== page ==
3D printing has been around for 30 years now but how did it come into existence? What was the need for it and what has it accomplished? Buckle your belts and sit tight as we take you through the journey that changed maufacturing forever.
As a step forward in our technological evolution, 3D printing is a revolutionary technology that allows anyone to create physical objects from digital designs. A technology that promises to break free from the constraints of traditional manufacturing and ushering in an era of unrestrained digital manufacturing. With 3D printing, complex designs that were previously unrealizable due to the constraints of traditional methods, can now be easily brought to life with minimal wastage and short turnaround time. And no, it’s not science fiction anymore.
It all boils down to the fundamentals for any manufacturing method. You see, every conventional manufacturing method of the 21st century falls under the collective umbrella of subtractive manufacturing. As the name would suggest, it involves subtracting material from the source block to achieve the desired shape of the product. By the means of cutting, carving and other similar machining processes.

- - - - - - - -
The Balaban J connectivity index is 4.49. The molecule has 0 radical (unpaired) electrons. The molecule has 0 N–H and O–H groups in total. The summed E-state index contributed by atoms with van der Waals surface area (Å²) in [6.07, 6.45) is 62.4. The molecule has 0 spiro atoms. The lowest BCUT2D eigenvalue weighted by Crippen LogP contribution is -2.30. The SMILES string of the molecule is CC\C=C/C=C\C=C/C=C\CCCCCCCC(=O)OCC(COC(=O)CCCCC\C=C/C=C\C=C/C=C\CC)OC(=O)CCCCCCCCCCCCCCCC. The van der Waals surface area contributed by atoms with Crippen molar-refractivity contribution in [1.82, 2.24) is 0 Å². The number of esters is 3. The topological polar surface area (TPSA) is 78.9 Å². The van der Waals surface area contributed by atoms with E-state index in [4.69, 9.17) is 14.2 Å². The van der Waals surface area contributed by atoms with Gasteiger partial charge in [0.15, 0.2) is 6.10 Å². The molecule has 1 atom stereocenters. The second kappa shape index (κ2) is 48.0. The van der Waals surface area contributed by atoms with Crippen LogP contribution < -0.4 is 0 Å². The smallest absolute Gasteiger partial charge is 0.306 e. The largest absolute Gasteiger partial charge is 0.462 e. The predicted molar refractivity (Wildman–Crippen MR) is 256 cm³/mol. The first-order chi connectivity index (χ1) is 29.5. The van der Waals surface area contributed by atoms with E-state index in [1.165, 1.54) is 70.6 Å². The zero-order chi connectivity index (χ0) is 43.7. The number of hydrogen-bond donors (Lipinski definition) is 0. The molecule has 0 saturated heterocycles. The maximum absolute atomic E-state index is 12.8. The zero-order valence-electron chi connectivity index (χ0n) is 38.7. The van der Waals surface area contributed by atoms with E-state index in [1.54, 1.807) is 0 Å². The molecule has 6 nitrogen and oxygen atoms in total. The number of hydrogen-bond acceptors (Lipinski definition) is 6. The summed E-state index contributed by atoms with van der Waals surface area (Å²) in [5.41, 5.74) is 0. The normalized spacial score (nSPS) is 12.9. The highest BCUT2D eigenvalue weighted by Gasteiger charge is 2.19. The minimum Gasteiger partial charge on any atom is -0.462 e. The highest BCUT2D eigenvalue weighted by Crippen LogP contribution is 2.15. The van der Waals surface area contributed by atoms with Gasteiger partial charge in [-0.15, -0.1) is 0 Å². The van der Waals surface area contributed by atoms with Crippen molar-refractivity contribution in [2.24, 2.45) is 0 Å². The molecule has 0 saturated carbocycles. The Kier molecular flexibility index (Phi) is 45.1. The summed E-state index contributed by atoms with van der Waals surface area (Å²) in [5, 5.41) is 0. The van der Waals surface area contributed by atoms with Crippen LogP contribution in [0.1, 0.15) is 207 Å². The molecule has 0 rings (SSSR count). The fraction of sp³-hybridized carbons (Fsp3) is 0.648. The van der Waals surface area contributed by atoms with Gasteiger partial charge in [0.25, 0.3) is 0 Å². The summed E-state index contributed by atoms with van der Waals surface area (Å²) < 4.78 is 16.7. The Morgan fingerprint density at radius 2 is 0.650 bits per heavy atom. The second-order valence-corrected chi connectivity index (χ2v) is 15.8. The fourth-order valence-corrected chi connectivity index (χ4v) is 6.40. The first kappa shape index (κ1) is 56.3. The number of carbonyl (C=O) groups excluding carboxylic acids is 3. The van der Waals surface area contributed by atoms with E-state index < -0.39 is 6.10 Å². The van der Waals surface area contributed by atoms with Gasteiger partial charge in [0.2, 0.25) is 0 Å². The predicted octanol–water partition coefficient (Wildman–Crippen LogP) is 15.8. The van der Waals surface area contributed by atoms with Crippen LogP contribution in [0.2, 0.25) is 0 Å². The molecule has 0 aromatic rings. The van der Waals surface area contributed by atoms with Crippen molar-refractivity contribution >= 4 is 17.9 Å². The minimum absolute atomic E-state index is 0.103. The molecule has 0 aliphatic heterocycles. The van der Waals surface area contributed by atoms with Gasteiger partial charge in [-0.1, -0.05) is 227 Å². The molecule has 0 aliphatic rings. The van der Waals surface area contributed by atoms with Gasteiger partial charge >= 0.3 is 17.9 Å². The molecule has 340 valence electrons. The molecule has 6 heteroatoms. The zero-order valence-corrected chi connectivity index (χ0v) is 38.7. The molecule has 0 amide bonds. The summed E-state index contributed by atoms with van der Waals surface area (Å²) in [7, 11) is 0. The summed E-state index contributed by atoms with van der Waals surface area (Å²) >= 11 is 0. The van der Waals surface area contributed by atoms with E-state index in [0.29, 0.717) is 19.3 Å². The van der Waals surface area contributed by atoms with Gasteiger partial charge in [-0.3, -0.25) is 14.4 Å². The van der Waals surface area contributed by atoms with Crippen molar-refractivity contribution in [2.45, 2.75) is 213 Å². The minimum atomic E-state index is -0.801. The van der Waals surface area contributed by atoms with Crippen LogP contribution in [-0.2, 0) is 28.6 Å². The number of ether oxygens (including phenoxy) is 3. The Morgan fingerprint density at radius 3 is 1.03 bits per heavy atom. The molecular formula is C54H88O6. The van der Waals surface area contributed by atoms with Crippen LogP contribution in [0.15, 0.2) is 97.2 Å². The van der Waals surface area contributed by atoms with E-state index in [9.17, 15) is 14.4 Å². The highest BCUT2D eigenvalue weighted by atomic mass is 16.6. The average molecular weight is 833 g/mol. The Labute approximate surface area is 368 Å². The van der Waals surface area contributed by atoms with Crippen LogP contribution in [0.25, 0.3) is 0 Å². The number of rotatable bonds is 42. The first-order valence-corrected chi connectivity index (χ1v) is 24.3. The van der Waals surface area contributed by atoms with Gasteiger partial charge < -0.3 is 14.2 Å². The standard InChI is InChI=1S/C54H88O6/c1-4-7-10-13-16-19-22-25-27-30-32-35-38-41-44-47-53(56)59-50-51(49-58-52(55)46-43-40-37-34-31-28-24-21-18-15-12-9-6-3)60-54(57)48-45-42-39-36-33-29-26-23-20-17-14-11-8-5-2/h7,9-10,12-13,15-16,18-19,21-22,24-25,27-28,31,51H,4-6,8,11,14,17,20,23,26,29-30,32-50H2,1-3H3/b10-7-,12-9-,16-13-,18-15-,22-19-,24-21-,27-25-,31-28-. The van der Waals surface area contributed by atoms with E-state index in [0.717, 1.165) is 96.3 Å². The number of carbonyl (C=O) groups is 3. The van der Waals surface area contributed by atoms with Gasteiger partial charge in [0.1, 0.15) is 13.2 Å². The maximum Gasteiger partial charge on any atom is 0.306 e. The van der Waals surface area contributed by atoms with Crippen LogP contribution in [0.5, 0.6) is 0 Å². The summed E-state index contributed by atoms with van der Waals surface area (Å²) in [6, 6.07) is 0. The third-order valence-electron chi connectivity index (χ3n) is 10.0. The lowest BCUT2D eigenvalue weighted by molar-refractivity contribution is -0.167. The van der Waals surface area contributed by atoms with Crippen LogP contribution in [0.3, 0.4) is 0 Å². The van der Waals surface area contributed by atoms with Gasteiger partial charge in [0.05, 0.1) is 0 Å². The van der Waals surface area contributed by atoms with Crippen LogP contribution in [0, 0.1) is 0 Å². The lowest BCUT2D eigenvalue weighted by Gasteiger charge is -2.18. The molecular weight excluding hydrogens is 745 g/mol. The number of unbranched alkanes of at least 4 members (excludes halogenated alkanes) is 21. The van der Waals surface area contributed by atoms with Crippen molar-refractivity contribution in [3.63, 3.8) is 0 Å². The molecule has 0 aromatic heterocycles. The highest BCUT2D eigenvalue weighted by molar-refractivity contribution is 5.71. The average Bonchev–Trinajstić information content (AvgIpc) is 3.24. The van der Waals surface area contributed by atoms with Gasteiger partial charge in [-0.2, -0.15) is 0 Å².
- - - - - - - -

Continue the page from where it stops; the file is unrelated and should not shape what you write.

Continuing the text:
3D printing, on the other hand, lies on the opposite end of this spectrum. Known as additive manufacturing, an object is created under this method by ‘printing’ layers of material on top of each other, using a machine that has been termed as a 3D printer. It’s akin to building a structure out of lego, only except that one gentle nudge will not make things go for tumble.